The goal of every design is to successfully communicate a message. Visual hierarchy enables you to organize information and elements so that the message can be communicated easily. Hierarchies also enable the design to tell a story to communicate the message.
What is Visual Hierarchy?
When you organize information based on importance, that’s hierarchy. Visual hierarchy is simply organizing the information visually. In order to create hierarchy, elements need to be prioritized in terms of importance from most to least important. In a visual hierarchy, those elements are differentiated by the way they look. Through visual cues, you emphasizes that one element is more or less important than the next to create a relationship.
What Makes This Important?
Visual cues allow us to determine what is and what isn’t important. By giving different elements more visual weight, we identify them as more important. If you understand design principles that help create a visual hierarchy within your designs, it will allow you to better communicate with visitors.
With hierarchy, information becomes easier to scan and digest. A well thought out hierarchy will allow the visitors to quickly finish a task, because it is easier to comprehend information. It also makes for a better design because various elements look more cohesive on a page. A successful visual hierarchy will highlight actions or key information.
Can You Give Me an Example?
A simple but great example of hierarchy are the six headings available though HTML. H1 is the biggest because it’s the most important, while h6 is the smallest because compared to the previous five it’s the least important. What’s even less important then any of the six heading styles is the paragraph format. All of those elements, and all the other typography related tags like strong, li, or blockquote, are a wonderful example of visual hierarchy within typography.
Which of the two designs is easier to read? Which is more likely to be actually read? Which communicates effectively? The tags help create visual distinction when compared to unstyled text. You can clearly see that styleless text is harder to comprehend. The image with typographical hierarchy is not only easier to scan, it’s easier to look at as various elements help guide your eye along the text.
How Do You Create Visual Hierarchy?
Size, contrast, color, proximity, alignment, repetition are simple design principles. They are some of the basics you learn when you are first introduced to design and they are the principles that you can use in order to create hierarchy. Take a look again at the examples above and you’ll notice that size was a key element in distinguishing h1 from h2 and so on.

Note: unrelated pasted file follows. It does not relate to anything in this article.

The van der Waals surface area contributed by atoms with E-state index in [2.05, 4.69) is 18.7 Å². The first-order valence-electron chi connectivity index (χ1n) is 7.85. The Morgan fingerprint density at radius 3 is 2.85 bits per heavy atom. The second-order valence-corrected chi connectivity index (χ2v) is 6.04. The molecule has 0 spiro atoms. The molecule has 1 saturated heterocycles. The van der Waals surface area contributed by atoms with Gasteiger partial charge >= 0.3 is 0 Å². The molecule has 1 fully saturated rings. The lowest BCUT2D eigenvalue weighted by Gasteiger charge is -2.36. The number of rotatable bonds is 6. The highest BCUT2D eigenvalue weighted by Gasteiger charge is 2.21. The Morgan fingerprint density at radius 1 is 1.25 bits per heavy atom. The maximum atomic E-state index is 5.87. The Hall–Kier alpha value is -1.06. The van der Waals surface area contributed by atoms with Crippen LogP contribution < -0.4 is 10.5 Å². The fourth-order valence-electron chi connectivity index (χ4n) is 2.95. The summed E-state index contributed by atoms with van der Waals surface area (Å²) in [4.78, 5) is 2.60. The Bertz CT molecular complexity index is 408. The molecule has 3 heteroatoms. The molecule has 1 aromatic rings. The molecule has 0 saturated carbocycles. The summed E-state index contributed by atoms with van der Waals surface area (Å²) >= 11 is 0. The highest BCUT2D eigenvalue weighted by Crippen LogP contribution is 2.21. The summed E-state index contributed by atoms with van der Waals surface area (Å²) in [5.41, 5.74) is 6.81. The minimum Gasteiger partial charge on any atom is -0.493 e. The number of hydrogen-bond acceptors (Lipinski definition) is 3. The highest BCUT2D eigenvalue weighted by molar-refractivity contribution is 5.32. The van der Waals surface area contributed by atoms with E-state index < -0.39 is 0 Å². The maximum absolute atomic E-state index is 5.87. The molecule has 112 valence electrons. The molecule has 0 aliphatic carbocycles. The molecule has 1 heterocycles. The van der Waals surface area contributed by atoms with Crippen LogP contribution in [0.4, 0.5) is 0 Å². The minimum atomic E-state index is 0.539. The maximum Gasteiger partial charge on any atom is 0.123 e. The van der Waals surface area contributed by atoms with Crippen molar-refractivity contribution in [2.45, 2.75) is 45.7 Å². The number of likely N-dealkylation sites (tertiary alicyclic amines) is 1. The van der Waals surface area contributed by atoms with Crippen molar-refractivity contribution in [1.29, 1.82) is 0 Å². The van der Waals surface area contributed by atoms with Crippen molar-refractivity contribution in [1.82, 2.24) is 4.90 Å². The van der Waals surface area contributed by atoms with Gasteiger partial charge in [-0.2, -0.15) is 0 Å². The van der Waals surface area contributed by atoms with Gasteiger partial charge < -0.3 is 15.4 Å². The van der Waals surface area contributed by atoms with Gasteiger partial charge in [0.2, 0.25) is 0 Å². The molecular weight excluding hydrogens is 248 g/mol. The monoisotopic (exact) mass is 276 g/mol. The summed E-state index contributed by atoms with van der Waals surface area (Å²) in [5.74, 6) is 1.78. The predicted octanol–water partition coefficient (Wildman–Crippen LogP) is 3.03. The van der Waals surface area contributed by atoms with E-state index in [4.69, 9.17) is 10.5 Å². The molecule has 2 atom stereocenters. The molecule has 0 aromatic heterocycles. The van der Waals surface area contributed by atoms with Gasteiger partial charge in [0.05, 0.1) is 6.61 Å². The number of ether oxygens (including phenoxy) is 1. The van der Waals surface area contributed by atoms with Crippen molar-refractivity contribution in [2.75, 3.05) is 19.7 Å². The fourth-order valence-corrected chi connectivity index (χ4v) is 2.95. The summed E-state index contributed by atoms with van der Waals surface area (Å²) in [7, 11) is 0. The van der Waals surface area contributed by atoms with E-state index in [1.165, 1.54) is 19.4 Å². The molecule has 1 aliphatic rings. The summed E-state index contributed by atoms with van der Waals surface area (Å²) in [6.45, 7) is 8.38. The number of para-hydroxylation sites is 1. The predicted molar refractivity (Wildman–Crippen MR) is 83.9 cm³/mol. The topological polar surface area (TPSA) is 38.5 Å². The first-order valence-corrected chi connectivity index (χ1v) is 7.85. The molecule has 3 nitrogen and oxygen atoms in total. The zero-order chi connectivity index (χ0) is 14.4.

Larger elements grab your attention quicker. The bigger an element, the more importance it should hold. The opposite is true too, where smaller elements should hold less importance comparatively. If everything is the same size, nothing looks more or less important. Size guides your eyes from the biggest to the smallest elements, making this type of distinction easy to follow and understand.
Dramatic changes between elements can have significant effect within a hierarchy, such as color change. If one section within your page has a dark background and the next has a light background, it will separate the sections and elements within them and imply relative importance. Contrast can be a great and easy tool in identifying importance of information and developing hierarchy.
Color is an interesting way to bring attention to various elements. You can use the absence or abundance of color to point attention toward something; use a bold color to make something stand out from among duller or pastel colors and vice versa (although making pastels stand out from bold ones will be harder to design). In order to get color right as a way to create hierarchy, you’ll simply have to experiment with color schemes to determine which stand out from one another.
Proximity can create separations as well as groupings of elements, which can be identified as sub hierarchies. Take for instance a typical blog post layout with old school sidebars in a typical WordPress blog. The sidebars had titles, headings and paragraphs of text all on their own. The placement of those elements helped identify them as a subgroup of the overall hierarchy of the page. The same is true for the blog post itself; text elements of a blog post are gathered together making it appear as its own entity with different headings, subheadings, etc.
Alignment or placement of elements can also signify importance. The best example of this is a stereotypical website where the most important information is perceived to be at the top left of a page. Therefore, items atop the page are also perceived to have higher importance – which is why you often see logos in the top left and navigation along the top. Use this to your advantage; use it to figure out how to strategically place information to emphasize more important over less important content.
Repetition is a great tool to represent relative importance. Paragraphs within any design are a wonderful example of this. Within a newspaper, all of the paragraphs will be a certain size and color; the user sees a pattern that emphasizes equal importance. The same is true for headings or subheadings. This is why it’s so important to distinguish links within text; when it appears the same as the reminder of the text no one is going to think it’s a link because there are no visual clues to suggest otherwise.
Is That All?
Actually there are many other things which can affect the visual hierarchy such as shape or prominence. However, the six design principles above are key in helping you figure out what you can do to create hierarchy. In order to successfully communicate your message, you need to understand the basics of creating a visual hierarchy. So go experiment with various elements to see what resonates with visitors best.